The accepted human rights are food, shelter, health and education,
and the basic responsibility of a society is to make sure that
an environment exists so that people can have these things. Employment
is also a right, but society can't assure wage-based work for
everybody, so the alternative is self-employment. The big financial
institutions currently ignore almost two-thirds of the world's
population. So I say the right to credit should have the topmost
priority on the list of human rights.
- Muhammad Yunus, founder of the Grameen Bank (Yunus 2006)
The movement to expand financial services for the poor as a grassroots development strategy is a relatively recent phenomenon. Microfinance, which emphasizes granting small loans to the poorest of the poor without requiring collateral, rests upon the notion that the most impoverished people in developing countries typically don't otherwise have access to traditional financial services, but that they do possess modest survival skills that make them credit-worthy. Credit programs can offer the poor access to small amounts of capital (and often other low-cost financial services), and, in turn, they use these loans for self-employment projects, to generate income and eventually become self-reliant.
Though the model was rare and considered revolutionary in the 1970s, when there were only a handful of fledgling enterprises in Asia and Latin America, the popularity and acceptance of microfinance has become manifest in the vast numbers of microfinance institutions - recently estimated at more than 7000 by the World Bank - serving more than 20 million poor people in developing countries. In fact, the true numbers are difficult to estimate, because institutions are community-based, informal, and in many countries relatively unregulated. But where there were virtually none 35 years ago, there are undeniably many today. This acceptance has culminated in the awarding of the 2006 Nobel Peace Prize to Muhammad Yunus and the Grameen Bank of Bangladesh, early pioneers in the movement. And the United Nations declared 2005 the International Year of Microcredit. Microfinance is, by any reasonable measure, in vogue.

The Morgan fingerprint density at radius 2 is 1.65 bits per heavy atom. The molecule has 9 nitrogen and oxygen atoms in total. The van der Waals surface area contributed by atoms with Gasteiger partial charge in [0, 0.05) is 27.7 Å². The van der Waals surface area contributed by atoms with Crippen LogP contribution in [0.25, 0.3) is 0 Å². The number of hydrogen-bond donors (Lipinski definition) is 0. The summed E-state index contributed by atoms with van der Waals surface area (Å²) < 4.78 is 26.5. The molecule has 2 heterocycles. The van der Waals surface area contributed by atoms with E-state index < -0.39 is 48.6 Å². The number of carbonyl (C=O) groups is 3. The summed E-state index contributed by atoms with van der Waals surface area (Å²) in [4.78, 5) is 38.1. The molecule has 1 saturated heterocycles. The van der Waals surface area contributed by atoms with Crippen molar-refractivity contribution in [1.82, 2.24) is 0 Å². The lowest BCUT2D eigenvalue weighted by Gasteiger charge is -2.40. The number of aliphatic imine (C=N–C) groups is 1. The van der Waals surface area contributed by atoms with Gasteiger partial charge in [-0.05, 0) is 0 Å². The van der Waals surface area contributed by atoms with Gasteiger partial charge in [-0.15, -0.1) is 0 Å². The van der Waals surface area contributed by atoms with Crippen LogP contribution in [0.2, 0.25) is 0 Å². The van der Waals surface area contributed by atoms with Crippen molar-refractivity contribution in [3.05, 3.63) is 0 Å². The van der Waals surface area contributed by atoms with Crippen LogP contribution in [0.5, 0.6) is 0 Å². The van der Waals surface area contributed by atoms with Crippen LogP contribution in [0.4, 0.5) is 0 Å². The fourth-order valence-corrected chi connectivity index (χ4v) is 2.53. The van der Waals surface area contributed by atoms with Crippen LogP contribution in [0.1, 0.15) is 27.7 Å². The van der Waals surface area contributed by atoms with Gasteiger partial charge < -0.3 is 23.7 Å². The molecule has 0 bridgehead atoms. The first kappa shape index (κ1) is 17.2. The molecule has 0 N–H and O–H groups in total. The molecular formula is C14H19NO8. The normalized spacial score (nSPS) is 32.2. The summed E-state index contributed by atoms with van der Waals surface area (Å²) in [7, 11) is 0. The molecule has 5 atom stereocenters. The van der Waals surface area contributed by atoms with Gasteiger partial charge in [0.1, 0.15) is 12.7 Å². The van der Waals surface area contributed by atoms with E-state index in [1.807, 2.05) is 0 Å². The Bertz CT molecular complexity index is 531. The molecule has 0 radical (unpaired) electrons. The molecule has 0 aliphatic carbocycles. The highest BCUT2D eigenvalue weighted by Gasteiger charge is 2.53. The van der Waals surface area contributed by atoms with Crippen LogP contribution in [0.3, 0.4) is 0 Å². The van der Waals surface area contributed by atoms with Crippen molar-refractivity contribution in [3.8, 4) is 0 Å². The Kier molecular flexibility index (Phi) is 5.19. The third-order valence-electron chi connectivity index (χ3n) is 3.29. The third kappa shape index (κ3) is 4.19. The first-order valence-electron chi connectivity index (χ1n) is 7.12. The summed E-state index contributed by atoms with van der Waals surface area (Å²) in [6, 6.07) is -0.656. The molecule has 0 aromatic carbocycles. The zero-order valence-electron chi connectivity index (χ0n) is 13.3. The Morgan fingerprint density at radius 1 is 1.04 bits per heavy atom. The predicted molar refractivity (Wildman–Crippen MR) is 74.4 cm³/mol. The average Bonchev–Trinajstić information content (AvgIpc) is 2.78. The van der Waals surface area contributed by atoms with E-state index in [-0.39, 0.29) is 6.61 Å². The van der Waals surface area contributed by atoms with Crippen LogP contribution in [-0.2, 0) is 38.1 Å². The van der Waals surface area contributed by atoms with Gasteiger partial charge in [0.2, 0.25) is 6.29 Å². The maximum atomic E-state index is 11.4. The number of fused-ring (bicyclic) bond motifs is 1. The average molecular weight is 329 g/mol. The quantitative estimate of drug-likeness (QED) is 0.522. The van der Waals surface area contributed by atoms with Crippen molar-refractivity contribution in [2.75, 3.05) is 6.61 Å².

Why the sudden popularity? For one thing, most microfinance models don't require massive amounts of donor aid beyond startup costs. By design, microfinance institutions are self-sufficient in principle (if not in practice), relying on loan repayment rates that are high enough to be sustainable. And the programs generally don't require government assistance (outside of regulatory compliance), meaning that market forces should be able to keep microfinance programs afloat. Furthermore, the economic innovations behind the emergence of the Grameen Bank attracted the attention of the Norwegian Nobel Committee as an innovation worthy of the Peace Prize (as opposed to the Nobel Economics Prize) because it rectifies financial injustice, not just with rhetoric, but in a way that works. Is it any wonder that the movement has gained momentum?
Microfinance is still considered a relatively new strategy to combat poverty, but the model has been studied and copied enough that some preliminary conclusions can be drawn about its rightful role in international development. Proponents point to the fact that microcredit does a better job targeting the poor, and it offers a smart alternative to the top-down macroeconomic approaches that have characterized traditional development policy strategies. Critics suggest that microcredit by itself is ineffective at targeting the poorest, and it may also be at odds with public welfare programs, so its role should be limited to the informal sector.
The United Nations Millennium Declaration, signed in September 2000, set eight goals for the UN member states to reach by 2015. The first of these is to reduce by half the proportion of people living on less than one U.S. dollar a day. What role is microfinance playing in the reduction of poverty in the developing world? To what degree is microfinance, in fact, a panacea?
This essay first discusses some basic features of microfinance programs and explains why they work. The subsequent section discusses some of the major criticisms of microfinance programs. The final section draws implications for microfinance programs in general and the role of microfinance in the global fight against poverty in particular.
Go To Principles of Microfinance
List of Visuals
- Governor General of Canada Michaelle
Jean dances with a group of women during the inauguration ceremony
of the Consolidated Credit Union of Magnambougou in Bamako,
Mali, Friday, on day three of her state visit to Mali
CBC News (The Canadian Press, 36 King St. East, Toronto, Ontario
M5C 2L9, Canada)
- United Nations Year of Microcredit graphic
Creative Weblogging Inc. (2458 Embarcadero Way Palo Alto, CA